How do you compete with the likes of Fitch, Moody's Investors Service and Standard & Poor's- all agencies that are entrenched in Mexico and have been with the domestic ABS market through its growing pains and then its speedy evolution over the last several years?

Ramos:

We think the market was looking for an alternative. We're not competing based on rating - we're doing it based on service. We feel we're providing a service that's more local and personalized. We're developing relationships with investors. Although it's the issuers that pay us, we think it's important that investors know us. We're constantly in contact with them. If we issue a rating, I'll go out and explain that rating to investors.

ASR:

What have you been doing in structured finance?

Ramos:

We've rated some simpler structures like those with a partial guarantee from Nafin (Nacional Financiera) and more complicated ones like a trade receivables deal from Cemex (see p. 24). We have more in the pipeline.

ASR:

Do you see a vital future for securitizations in Mexico, given the sharp slowdown in issuance earlier this year? In particular, it would seem that a number of investors might be leery of the sector following the unraveling of transactions in the U.S. and epic lapses in servicing by housing finance company Metrofinanciera - which went unnoticed for years - among other events.

Ramos:

What investors see in Metro is something particular to that company, which is different from what's happened in the U.S. Mexican investors are actually looking for more security and are aware that most securitizations here have performed well. [At the same time] they're analyzing structures more than they used to. I think there will be all kinds of ABS down the road. We'll even see more big companies like Cemex securitizing their trade receivables. At any rate, investors are welcoming some kind of structure in their deals. We'll see more issuance in general in the second half of the year. There's a lot of paper coming due later this year and early next year. Companies have been financing themselves at very short terms. Also, we expect to see more medium term paper later this year.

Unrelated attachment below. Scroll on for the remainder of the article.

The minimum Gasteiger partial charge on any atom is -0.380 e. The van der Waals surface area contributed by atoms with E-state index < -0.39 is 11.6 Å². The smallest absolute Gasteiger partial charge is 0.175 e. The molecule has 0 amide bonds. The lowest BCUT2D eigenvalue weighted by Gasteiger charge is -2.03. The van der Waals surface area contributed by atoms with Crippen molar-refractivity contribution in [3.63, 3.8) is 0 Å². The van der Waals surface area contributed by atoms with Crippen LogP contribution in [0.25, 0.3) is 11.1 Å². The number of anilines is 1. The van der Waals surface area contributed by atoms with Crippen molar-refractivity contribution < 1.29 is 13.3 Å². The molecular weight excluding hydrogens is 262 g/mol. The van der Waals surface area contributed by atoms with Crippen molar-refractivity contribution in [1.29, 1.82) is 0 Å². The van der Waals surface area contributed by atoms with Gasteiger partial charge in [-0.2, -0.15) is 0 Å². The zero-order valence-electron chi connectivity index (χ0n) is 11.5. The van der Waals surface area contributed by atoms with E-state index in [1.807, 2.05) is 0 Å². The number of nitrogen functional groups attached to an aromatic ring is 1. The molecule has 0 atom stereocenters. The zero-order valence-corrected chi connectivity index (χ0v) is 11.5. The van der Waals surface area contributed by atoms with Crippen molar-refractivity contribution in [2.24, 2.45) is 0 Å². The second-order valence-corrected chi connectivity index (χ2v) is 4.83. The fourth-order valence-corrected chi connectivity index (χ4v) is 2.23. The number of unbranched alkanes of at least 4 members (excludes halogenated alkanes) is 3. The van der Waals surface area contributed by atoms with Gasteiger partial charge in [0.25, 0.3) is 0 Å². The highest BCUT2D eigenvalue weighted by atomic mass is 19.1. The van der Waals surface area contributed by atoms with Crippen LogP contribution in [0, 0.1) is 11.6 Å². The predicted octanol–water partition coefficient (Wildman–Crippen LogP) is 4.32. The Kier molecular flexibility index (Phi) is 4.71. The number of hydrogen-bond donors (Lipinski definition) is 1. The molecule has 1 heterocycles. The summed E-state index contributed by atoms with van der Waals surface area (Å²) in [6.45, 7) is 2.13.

ASR:

While you've started to push into different areas of the market, you appear to have collected the most ratings, by far, in the area of municipalities. Why this penchant for sub-sovereigns?

Ramos:

Our original market niche was there. It was in states and municipalities in particular where we thought we could add value. Right now, we have a 25% market share in that segment and we'll stay active there. Banks offering loans to this segment need them to be rated to know how much to put aside in reserves.

ASR:

We've seen states and municipalities securitize federal co-participation revenue, car ownership fees, toll road revenue and other assets. But, as with much of the market, this sector has been quiet this year. Do you see a return of the sub-sovereign issuer to the ABS market?

Ramos:

This year looks complicated with elections in key states and in Congress. Election years are always complicated.